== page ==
Mixing togather multiple tracks gives you a lot of control over the end result, especially if you use the mics differently, like one at the sound hole and one at the neck or one close to the guitar and one farther away or even a unidirectional and an omnidirectional mic seperated by a few inches.

You don’t necessarily need really expensive mics to get good results, but trying out different types is definately worthwhile. It seemed to me that mics were a bit like instruments. Individual tastes are important and different situations are good for different mics.

Thanks for the replies. More are always welcome.

The guitar track is a scratch track. I did it in one take and it is off. Besides being off at times I also forgot where I was at once and totaly missed a chord. Right now I am sometimes doing things totally backassward, recording a scratch guitar track then put in the bass and drum tracks then rerecording the guitars. I’ll rerecord it tonight with the ideas in this thread.

NoCoolUserName, yeah I do have other crashes. I’m using Live and haven’t figured out how to make my own kit yet by piecing together what I want. I might have to put another track in and try different crashes from different kits. I’ll also play with the snare and gate it.

I do have a lead guitar melody line for it and a vocal line.


I really enjoy the composition of the rhythm, with it’s variations. What kind of cymbal is that, anyway? I kind of like the sound.

IMHO, whatever is being used for bass accompaniment is a little loud, the cymbal a bit loud as well, the snare ought to be brought up a bit (I liked the sound of it fine, nice and crisp; what type of drum is it, what heads, number of snares, etc?). If I were playing the track, I’d hit the cymbal maybe half as much, if less than that even. The rhythm of both the drums and guitar is communicative enough without needing so much punctuation.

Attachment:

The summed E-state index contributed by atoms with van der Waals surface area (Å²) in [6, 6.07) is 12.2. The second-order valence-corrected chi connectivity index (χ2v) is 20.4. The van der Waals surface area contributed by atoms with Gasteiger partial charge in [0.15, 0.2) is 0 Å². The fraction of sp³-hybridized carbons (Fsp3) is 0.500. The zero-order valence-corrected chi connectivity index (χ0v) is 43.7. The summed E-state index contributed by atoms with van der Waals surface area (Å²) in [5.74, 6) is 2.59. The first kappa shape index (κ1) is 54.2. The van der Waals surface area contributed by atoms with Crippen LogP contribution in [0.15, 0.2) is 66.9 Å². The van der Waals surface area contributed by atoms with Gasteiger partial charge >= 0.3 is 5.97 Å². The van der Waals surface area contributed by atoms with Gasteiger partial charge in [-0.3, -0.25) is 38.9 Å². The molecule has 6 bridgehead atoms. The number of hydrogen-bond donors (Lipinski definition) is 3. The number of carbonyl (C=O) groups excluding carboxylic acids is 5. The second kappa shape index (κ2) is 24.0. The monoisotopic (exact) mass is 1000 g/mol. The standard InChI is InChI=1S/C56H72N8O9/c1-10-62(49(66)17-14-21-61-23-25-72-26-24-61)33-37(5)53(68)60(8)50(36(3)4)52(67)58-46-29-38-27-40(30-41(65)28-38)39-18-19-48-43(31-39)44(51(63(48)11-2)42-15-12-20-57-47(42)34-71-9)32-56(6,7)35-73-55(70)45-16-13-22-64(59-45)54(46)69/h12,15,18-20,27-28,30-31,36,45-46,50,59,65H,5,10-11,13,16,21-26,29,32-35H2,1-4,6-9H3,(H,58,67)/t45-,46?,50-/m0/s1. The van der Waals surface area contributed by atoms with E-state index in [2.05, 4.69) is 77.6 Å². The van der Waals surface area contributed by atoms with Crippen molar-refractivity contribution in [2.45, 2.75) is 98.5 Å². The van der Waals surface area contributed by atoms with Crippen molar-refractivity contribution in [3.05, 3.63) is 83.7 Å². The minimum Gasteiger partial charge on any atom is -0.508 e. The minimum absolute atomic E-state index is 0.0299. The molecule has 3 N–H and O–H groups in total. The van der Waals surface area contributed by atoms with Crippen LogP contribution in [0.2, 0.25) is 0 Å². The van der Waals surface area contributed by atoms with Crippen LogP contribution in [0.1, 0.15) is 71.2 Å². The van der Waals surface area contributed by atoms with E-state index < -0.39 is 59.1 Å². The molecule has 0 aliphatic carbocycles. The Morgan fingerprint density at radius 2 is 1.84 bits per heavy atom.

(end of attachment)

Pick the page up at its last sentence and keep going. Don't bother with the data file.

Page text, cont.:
Taken as it is, though—I like it! It moves swiftly with urgency and profundity.

I’m sorry I haven’t any mic’ing advice.

Thanks for the input. This is a rough mix BTW. I put the whole thing together in under an hour. I obviously need to start listening to the mix on speakers other than my regular monitors. On my monitors the mix sounds ok, just needs a little tweaking. I tried listening on my PC speakers but they suck so bad it’s hard to tell what it actually sounds like. Obviously I’ll need to either pick up some better PC speakers or just burn mixes to a cd and listen on my stereo.

The drums are done using Ableton Live. They are sampled. The one I am using is supposed to be a ‘Black Beauty’, I think its a Ludwig. I have no idea. I’m a guitarist and don’t know jack about drums, though I am learning. I guess I’ll go remix this, taking the crash down some along with the bass line, which I need to fix in a couple places after I rerecord the guitar. I’ll also play with the gate on the snare. The bass line was done using a keyboard and Sample Tank. The thing is, I don’t play keyboards/piano very well. (Speaking of which, does anyone know of a good ‘teach yorself piano’ book?) I was going to buy a bass (a nice Fender P or Jazz) but the keyboard was a lot cheaper and, with Sample Tank, a lot more versatile. The funny thing is, I got Sample Tank for free (with 2 gigs of sounds) with Amplitube. I’m probably going to end up using Sample Tank way more than Amplitube. I’ll probably end up with a bass or two sometime, when the money is available.


I was listening with monitoring headphones, FWIW. of course, I don’t know what your vision with the bass is either, and the bass could be conveying some meaning to the song, etc.

The Ludwig Black Beauty is one of Ludwig’s most popular and most recorded snare drums (other such drums by they being the Supraphonic 400 and 402, as well as the Acrolite; both are aluminum or predominantly aluminum drums). It’s a spun brass shell measuring 14" by either 5 or 6 1/2" inches deep. Brass is noted by many as being metallic, yet woody.